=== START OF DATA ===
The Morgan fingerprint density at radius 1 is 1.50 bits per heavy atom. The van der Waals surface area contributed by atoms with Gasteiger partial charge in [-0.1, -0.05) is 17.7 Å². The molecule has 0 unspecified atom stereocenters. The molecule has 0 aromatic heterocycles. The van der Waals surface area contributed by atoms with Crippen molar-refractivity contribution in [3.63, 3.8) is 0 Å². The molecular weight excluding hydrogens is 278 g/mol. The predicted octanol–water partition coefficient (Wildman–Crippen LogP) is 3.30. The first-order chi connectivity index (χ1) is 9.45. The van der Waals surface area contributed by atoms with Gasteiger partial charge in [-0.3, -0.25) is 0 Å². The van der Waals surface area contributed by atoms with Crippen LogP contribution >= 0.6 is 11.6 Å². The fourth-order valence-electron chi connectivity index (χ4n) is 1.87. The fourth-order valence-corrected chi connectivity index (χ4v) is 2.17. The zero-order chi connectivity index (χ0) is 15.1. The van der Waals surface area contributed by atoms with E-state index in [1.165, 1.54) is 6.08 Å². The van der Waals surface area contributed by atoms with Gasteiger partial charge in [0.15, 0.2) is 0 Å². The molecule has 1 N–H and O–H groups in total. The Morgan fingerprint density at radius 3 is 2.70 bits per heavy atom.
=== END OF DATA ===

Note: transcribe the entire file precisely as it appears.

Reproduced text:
The Morgan fingerprint density at radius 1 is 1.50 bits per heavy atom. The van der Waals surface area contributed by atoms with Gasteiger partial charge in [-0.1, -0.05) is 17.7 Å². The molecule has 0 unspecified atom stereocenters. The molecule has 0 aromatic heterocycles. The van der Waals surface area contributed by atoms with Crippen molar-refractivity contribution in [3.63, 3.8) is 0 Å². The molecular weight excluding hydrogens is 278 g/mol. The predicted octanol–water partition coefficient (Wildman–Crippen LogP) is 3.30. The first-order chi connectivity index (χ1) is 9.45. The van der Waals surface area contributed by atoms with Gasteiger partial charge in [-0.3, -0.25) is 0 Å². The van der Waals surface area contributed by atoms with Crippen LogP contribution >= 0.6 is 11.6 Å². The fourth-order valence-electron chi connectivity index (χ4n) is 1.87. The fourth-order valence-corrected chi connectivity index (χ4v) is 2.17. The zero-order chi connectivity index (χ0) is 15.1. The van der Waals surface area contributed by atoms with E-state index in [1.165, 1.54) is 6.08 Å². The van der Waals surface area contributed by atoms with Gasteiger partial charge in [0.15, 0.2) is 0 Å². The molecule has 1 N–H and O–H groups in total. The Morgan fingerprint density at radius 3 is 2.70 bits per heavy atom.